Cilantro Cut & Sifted

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per 1/4 Pound
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Cilantro is the Spanish word for coriander, which explains why these two names are used interchangeably in certain parts of the world. This is the herb that lends the characteristic fresh taste to Mexican foods, most notably salsa.

Because the leaf contains compounds called aldehydes also found in soap, some people experience the herb as tasting "soapy." With continued exposure, however, this taste perception usually fades.

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quick look

information at a glance

approximate cups to one pound23
originUnited Kingdom
active compoundsVolatile oil contains borneol, coriandrol, camphor, p-cymene, geraniol, limonene, and alpha-pinenes; trans-tridec-2-enale is responsible for the distinctive aroma. The main fixed oils are linolenic acid, petroselinic acid, and oleic acid. Other components include the hydroxycoumarins scopoletin and umbelliferone.
plant part usedoil, seeds and leaves
processingcut & sifted

buying & keeping

general guidelines and tips

storage tipsStore in a sealed container in a cool, dark cabinet.
appearance & aromaGreen and leafy, with a mild scent.


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culinaryAdd to soups, stews, sauces, dips and curries. The herb may also be used in tea blends.
safetyMay sensitize nerves where tissue is damaged..

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[ mexican oregano ]

[ mexican oregano tip: Pair with Mexican oregano in tomato-based sauces, soups, stews and casseroles. ~ from Monterey Bay Herb Company ]

Pair cilantro with Mexican oregano in tomato-based sauces, soups, stews and casseroles.

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[ cumin ]

[ ground cumin tip: Combine cilantro with ground cumin in dips, mustards and in other condiments. ~ from Monterey Bay Herb Company ]

Combine with ground cumin in dips, mustards and in other condiments.

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flavor profile

cut & sifted

The dried herb has a mild, parsley-like flavor. Pairs well with beans, avocado, rice, tomato-based foods, fish and shellfish.

formulas & recipes

cut & sifted

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what else you should know

cut & sifted

Cilantro is a member of the carrot family that is native to the warmer regions of southern Europe and western Asia. Elsewhere, the plant is grown as an annual culinary herb.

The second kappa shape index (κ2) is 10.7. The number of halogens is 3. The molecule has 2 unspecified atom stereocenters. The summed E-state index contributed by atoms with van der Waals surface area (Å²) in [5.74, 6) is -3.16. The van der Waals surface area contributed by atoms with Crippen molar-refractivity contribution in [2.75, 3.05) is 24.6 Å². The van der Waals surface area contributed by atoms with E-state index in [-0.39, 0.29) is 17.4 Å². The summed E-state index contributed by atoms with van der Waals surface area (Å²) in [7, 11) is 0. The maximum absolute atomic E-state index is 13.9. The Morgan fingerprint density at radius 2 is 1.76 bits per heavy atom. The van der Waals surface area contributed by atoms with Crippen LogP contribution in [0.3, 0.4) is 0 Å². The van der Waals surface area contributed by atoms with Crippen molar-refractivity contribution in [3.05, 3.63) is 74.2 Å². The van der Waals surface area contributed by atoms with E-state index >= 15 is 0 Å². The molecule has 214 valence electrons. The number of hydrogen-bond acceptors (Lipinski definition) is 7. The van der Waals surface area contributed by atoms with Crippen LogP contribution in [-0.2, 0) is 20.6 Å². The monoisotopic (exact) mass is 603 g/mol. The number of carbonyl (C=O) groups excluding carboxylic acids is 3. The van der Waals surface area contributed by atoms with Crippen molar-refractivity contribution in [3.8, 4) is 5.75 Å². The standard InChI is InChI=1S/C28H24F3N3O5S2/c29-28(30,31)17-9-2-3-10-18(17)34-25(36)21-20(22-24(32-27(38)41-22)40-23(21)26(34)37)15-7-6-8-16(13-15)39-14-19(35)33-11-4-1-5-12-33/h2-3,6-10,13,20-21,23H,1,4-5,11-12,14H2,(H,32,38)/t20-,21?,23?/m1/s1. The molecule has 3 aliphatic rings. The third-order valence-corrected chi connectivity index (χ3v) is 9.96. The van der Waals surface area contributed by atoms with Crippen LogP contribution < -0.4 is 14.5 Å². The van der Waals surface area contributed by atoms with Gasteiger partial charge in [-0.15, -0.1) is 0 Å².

The feathery foliage is highly aromatic, although not necessarily pleasant. In fact, the fresh herb is sometimes described as fetid. The dried herb, however, has a much more subdued qualities in terms of flavor and aroma. While the fresh herb tastes “soapy” to some people because of the plant’s high saponins content, the dried herb lends a green, fresh taste with a citrusy finish.

Dried cilantro is used as a seasoning and garnish in salads, vegetable casseroles and bean dishes. The dried herb is also used to make tea, which is reputed to be soothing to the digestive system.

Background: Cilantro seed (known as Coriander) has been found in the burial sites of ancient Egyptians and Chinese, who associated it with powers of immortality. It is found in many Peruvian dishes, and is still used as a bitter herb in Passover a tradition passed down from the ancient Hebrews.  The Romans included it in vinegars used to preserve meat. Pliny named it after a bedbug that emits an aroma similar to the herb. Coriander gained a reputation as an aphrodisiac in the tale The Thousand and One Arabian Nights. Today it is primarily used as a flavoring in liquors and foul-tasting medicines.

Description: A shiny, smooth green annual, Cilantro has slender, grooved stems with compound pinnate lower leaves and finely segmented upper leaves. Small white to red flowers grow in umbels from spring through late summer. Round, light brown seeds have ridges and are ¼ inch in length. Cut and hang the entire plant to dry as soon as the leaves turn brown, taking care to retain the seeds . The flavor and aroma of the seed improves with age. Harvest the leaves when immature for optimum flavor, as the dried leaves do not store well.

for educational purposes only

This information has not been evaluated by the Food and Drug Administration.
This information is not intended to diagnose, treat, cure, or prevent any disease.

please be advised: 
Before making any changes to your diet you should always consult with your doctor,
especially if you are pregnant, nursing or have existing conditions.